Spend the day strolling through Akihabara, and you’ll inevitably be invited into a multitude of maid cafes, each promoting their own unique theme. Beyond the frilly French maid costumes at Maidreamin or the cosplay ninjas found at the Shinobazu Cafe, you’ll likely find a few nekomimi-tsuki joshi (girls wearing act ears). Succumb to temptation and you’ll find overpriced, mediocre edibles served by girls who sporadically strike the ‘paws to face’ pose. In a region with so many rich experiences, the cat-girl cafes just might leave you underwhelmed and just might make some as sullen as an old tabby.
Ideally, the establishments would be a whole lot like Nekopara Vol. 3, the latest installment in Neko Works’ franchise. After selling over a million copies worldwide and inspiring a hastily funded crowdsourced campaign for an original video animation, illustrator and designer Sayuri seems to be hitting a groove- extending a festive, flirtatious experience that no true kemonomimi aficionado will want to miss.
Previous installments have detailed the exploits of protagonist Kashou Minaduki, an aspiring chef born into a long line of confectioners. Hoping to cultivate his own brand of success, he moved out of his parents’ house, determined to operate his own French-style bakery. But when he began unpacking items in preparation of the store’s grand opening, he discovered that his family’s catgirls were inadvertently shipped to the business. Like any budding entrepreneur, he followed his industrious instincts, putting a growing pack of neko to work.
Building on the growing recognition that was signaled in Volume 2, this episode shows the La Soleil bakery surging in public popularity, thanks to an online store and a blog that highlights the hardworking staff of neko. Whereas the first volume introduced players to Chocola and Vanilla, and the second installment focuses on the oft-bickering siblings, Azuki and Coconut, the spotlight this time out is on the well-heeled Maple and perpetually perverted Cinnamon. Notably, Volume 3 does a commendable job of worldbuilding, detailing everything from the visit by an online admirer to a trip to the amusement park.
Unsurprisingly, the bulk of the episode is rooted in exposition for Maple and Cinnamon, with the former recalling a dream she had and her ambitions to make it a reality while the latter provides a heart-warming amount of support for her long-time friend. While the core conflict might seem like a natural highlight for the kinetic novel, often the spirited interaction between the cast is charming enough to warrant a readthrough. While the cat-girls might seem constructed around timeworn trope, Nekopara gradually breaks the confines of convention, with exposition that hints at traits and quirks. Although a succinct seven-hour read, it’s very likely that Nekopara Vol. 3 will warm your heart.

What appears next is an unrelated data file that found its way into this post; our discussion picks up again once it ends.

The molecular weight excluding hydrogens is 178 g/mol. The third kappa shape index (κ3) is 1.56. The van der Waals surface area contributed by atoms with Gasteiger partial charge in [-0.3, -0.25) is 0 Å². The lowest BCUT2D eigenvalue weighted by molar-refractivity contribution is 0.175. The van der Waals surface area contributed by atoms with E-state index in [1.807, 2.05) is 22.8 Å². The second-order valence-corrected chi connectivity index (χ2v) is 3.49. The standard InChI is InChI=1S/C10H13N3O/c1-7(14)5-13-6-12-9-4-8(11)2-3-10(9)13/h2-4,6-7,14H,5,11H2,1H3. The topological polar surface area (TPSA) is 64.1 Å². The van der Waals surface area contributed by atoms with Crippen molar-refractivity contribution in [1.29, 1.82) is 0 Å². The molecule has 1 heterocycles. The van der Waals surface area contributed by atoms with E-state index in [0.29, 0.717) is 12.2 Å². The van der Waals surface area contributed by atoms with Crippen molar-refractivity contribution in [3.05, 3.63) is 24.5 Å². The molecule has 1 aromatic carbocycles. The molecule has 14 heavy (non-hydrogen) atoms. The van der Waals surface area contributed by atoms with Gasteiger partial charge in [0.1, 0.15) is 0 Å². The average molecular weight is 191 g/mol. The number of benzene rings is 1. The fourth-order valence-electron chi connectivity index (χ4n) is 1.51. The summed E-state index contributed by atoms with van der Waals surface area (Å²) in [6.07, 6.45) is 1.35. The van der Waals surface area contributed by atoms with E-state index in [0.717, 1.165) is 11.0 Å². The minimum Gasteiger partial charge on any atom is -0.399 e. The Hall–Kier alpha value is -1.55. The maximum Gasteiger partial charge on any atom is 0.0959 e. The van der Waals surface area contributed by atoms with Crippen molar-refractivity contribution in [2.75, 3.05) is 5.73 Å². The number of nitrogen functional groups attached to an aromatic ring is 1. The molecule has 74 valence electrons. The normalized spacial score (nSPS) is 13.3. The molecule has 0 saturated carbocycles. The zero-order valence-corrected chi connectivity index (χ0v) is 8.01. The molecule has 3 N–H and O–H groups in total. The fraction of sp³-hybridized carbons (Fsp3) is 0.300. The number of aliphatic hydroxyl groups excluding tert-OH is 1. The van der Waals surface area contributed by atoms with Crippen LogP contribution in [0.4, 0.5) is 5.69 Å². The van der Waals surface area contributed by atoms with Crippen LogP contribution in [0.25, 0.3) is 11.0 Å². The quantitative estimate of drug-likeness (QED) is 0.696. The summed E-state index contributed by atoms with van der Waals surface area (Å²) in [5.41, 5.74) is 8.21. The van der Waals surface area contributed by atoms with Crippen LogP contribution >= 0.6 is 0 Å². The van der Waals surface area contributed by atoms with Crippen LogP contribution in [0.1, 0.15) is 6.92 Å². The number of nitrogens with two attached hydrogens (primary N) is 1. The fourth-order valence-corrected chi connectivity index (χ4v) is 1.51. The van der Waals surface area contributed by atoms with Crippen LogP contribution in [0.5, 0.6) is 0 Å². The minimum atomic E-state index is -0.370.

Regrettably, if you purchase the Steam version, other body parts won’t be affected. In accordance with Valve policy all the R18 content has been excised from the game, upsetting the continuity when a mention of sexual activity is mentioned. But if you want to see the eight, extended ecchi scenes, you’ll have to buy the novel or the patch from Denpasoft, effectively doubling the price. More thrifty readers will have to find solace in some of the risqué dialog that permeates the plotline.
Although Nekopara’s E-mote engine has permitted readers to indulge in some lavish character design, the team at Neko Works has set a new standard with Volume 3. Now, each character has an abundance of poses and facial expressions, endowing personality into each conversation. Transitions are exceptionally fluid, with a change in stance emulating the look of anime. Save for a host of selections for output resolution, Nekopara’s other main adjustment is a slider than controls the amount of on-screen bounciness.
Save for a single typo, Volume 3’s localization is proficient, evading the humdrum discourse that can stem from a direct translation. Much like the previous episodes, Nekopara’s voice work is spot-on, with each actress helping to bring aspects of each neko’s personality to life. The game’s theme song, “Nekoichi” is pure infectious J-pop, but is prohibitively priced, costing just as much as the novel.
If you’re a fan of kawaii cat-girls, The Nekopara series should be considered, with each entry blending a fluffy plotline and plenty of furry-eared charm. While Nekopara Vol. 3’s story is comparable to past iterations, its visual delivery has been purr-fected even further, helping La Soleil outshine any real-life locations.
Nekopara Vol. 3 was played on the PC with review code provided by the publisher.
Developer: Neko Works
Publisher: Sekai Project
Release date: May 25th, 2017
Price: $9.99 via Steam, $8.99 through June 2nd